Lobbyists bundled just over $2 million for Hillary Clinton’s 2016 presidential campaign during the second quarter of the year, according to FEC filings submitted Wednesday.
Forty lobbyist bundlers raised a collective $2,075,344.60 for the Democratic candidate — nine times more than the $228,400 that eight lobbyist bundlers raised for Republican candidate Jeb Bush.
Clinton’s top bundler by far was Jackson Dunn of FTI Consulting, who raised $231,544. Dunn lobbies on behalf of Dow Chemical, MasterCard, Noble Energy and PepsiCo, according to lobbying records.
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Other top lobbyist bundlers were Steve Elmendorf of Elmendorf Ryan, who raised $141,815, and Andrew Smith and former South Carolina governor Jim Hodges, both of McGuireWoods, who raised $133,350 and $106,750, respectively.
People who raise more than $17,600 from friends, family and colleagues are known as bundlers. Campaigns are required to disclose the names of bundlers if they are federally registered lobbyists, but are not required to disclose the names of all bundlers.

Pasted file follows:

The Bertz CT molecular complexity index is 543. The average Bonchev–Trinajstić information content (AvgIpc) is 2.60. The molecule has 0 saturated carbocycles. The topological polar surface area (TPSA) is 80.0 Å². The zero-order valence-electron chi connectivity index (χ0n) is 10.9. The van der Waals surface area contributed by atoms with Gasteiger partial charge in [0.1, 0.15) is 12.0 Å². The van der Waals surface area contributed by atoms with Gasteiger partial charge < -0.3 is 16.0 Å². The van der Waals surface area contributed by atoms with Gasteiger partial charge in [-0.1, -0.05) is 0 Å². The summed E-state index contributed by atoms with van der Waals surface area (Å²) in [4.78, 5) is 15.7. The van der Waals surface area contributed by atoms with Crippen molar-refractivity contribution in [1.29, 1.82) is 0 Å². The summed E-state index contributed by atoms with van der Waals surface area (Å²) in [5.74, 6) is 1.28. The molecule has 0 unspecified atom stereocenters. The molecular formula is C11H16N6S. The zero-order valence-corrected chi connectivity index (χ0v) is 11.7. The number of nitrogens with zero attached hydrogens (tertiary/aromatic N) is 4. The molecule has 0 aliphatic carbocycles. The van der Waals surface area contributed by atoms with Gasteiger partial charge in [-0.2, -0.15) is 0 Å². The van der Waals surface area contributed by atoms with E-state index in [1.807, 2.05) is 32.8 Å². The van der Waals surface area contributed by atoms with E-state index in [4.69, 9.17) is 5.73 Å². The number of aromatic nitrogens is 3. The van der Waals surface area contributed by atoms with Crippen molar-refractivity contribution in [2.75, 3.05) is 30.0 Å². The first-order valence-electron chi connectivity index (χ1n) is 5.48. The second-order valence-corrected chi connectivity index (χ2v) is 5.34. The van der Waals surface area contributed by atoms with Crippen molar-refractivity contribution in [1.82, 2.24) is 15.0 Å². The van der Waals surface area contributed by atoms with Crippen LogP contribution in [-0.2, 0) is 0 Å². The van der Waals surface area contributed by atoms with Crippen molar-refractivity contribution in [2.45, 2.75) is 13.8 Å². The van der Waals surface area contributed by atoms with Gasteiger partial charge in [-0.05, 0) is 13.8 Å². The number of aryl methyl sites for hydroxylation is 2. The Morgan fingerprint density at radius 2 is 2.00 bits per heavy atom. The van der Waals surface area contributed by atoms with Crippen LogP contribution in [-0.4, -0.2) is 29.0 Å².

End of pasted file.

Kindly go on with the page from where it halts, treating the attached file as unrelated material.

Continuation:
While the amount of money raised this way may be dwarfed by the unlimited sums that can be contributed to super PACs — hundreds of thousands of dollars compared to millions — it nonetheless offers a glimpse into who on K Street may have access to and influence on a potential future president.
Clinton also received tens of thousands of dollars bundled by lobbyists for Starbucks, Microsoft, Exxon, Corning Inc., the National Cable Telecommunications Association, Cheniere Energy and Edison Electric Institute.
A number of Clinton’s bundlers are leaders at prominent lobby shops in Washington, including Don Pongrace of Akin Gump, who raised $24,300; Al Mottur of Brownstein Hyatt, who raised $67,925; Heather Podesta of Heather Podesta + Partners, who raised $31,150; Tony Podesta of Podesta Group, who raised $74,575.